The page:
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Or to be specific, why do we use foldr to encode lists and iteration to encode numbers?

Sorry for the longwinded introduction, but I don't really know how to name the things I want to ask about so I'll need to give some exposition first. This draws heavily from this C.A.McCann post that just not quite satisfies my curiosity and I'll also be handwaving the issues with rank-n-types and infinite lazy things.


One way to encode datatypes as functions is to create a "pattern matching" function that receives one argument for each case, each argument being a function that receives the values corresponding to that constructor and all arguments returning a same result type.

This all works out as expected for non-recursive types

--encoding data Bool = true | False
type Bool r = r -> r -> r

true :: Bool r
true = \ct cf -> ct

false :: Bool r
false = \ct cf -> cf

--encoding data Either a b = Left a | Right b
type Either a b r = (a -> r) -> (b -> r) -> r

left :: a -> Either a b r
left x = \cl cr -> cl x

right :: b -> Either a b r
right y = \cl cr -> cr y

However, the nice analogy with pattern matching breaks down with recursive types. We might be tempted to do something like

--encoding data Nat = Z | S Nat
type RecNat r = r -> (RecNat -> r) -> r
zero = \cz cs -> cz
succ n = \cz cs -> cs n

-- encoding data List a = Nil | Cons a (List a)
type RecListType a r = r -> (a -> RecListType -> r) -> r
nil = \cnil ccons -> cnil
cons x xs = \cnil ccons -> ccons x xs

but we can't write those recursive type definitions in Haskell! The usual solution is to force the callback of the cons/succ case to be applied to all levels of recursion instead of just the first one (ie, writing a fold/iterator). In this version we use the return type r where the recursive type would be:

--encoding data Nat = Z | S Nat
type Nat r = r -> (r -> r) -> r
zero = \cz cf -> cz
succ n = \cz cf -> cf (n cz cf)

-- encoding data List a = Nil | Cons a (List a)
type recListType a r = r -> (a -> r -> r) -> r
nil = \z f -> z
cons x xs = \z f -> f x (xs z f)

While this version works, it makes defining some functions much harder. For example, writing a "tail" function for lists or a "predecessor" function for numbers is trivial if you can use pattern matching but gets tricky if you need to use the folds instead.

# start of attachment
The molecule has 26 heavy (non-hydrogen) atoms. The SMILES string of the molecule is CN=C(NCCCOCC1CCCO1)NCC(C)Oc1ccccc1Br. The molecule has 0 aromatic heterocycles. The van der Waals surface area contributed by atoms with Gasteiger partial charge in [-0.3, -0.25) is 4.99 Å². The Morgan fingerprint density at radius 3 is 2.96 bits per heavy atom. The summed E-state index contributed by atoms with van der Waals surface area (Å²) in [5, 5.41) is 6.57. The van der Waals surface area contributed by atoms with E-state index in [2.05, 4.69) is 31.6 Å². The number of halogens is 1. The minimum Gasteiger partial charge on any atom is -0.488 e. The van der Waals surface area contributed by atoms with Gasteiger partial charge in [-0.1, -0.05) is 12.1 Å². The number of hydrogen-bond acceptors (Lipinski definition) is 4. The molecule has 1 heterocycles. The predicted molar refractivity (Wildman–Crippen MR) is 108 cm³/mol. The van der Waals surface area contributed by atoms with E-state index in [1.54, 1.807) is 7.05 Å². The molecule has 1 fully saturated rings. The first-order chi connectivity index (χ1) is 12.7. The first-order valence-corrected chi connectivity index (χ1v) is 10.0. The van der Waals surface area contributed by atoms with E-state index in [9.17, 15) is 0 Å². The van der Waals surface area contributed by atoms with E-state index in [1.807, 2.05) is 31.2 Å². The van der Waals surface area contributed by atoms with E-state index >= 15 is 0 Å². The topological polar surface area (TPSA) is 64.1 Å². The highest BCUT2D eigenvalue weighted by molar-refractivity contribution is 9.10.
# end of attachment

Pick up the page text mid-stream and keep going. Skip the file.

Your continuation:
So onto my real questions:

  1. How can we be sure that the encoding using folds is as powerful as the hypothetical "pattern matching encoding"? Is there a way to take an arbitrary function definition via pattern matching and mechanically convert it to one using only folds instead? (If so, this would also help make tricky definitions such as tail or foldl in terms of foldr as less magical)

  2. Why doesn't the Haskell type system allow for the recursive types needed in the "pattern matching" encoding?. Is there a reason for only allowing recursive types in datatypes defined via data? Is pattern matching the only way to consume recursive algebraic datatypes directly? Does it have to do with the type inferencing algorithm?

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I'll just leave this here: haskell.org/pipermail/haskell-cafe/2010-November/085897.html –  melpomene Nov 27 '12 at 1:13
    
@melpomene: Hmm, that looks like it asnwers questions #2 - you can do that in Haskel but you need to use newtypes to get access to the recursivity. Now I only need to see if those papers you linked also answer qustion #1 :) (btw, your link was copy pasted weird) –  missingno Nov 27 '12 at 1:17
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2 Answers

up vote 2 down vote accepted

The Wikipedia page on Scott encoding has some useful insights. The short version is, what you're referring to is the Church encoding, and your "hypothetical pattern-match encoding" is the Scott encoding. Both are sensible ways of doing things, but the Church encoding requires lighter type machinery to use (in particular, it does not require recursive types).

The proof that the two are equivalent uses the following idea:

churchfold :: (a -> b -> b) -> b -> [a] -> b
churchfold _ z [] = z
churchfold f z (x:xs) = f x (churchfold f z xs)

scottfold :: (a -> [a] -> b) -> b -> [a] -> b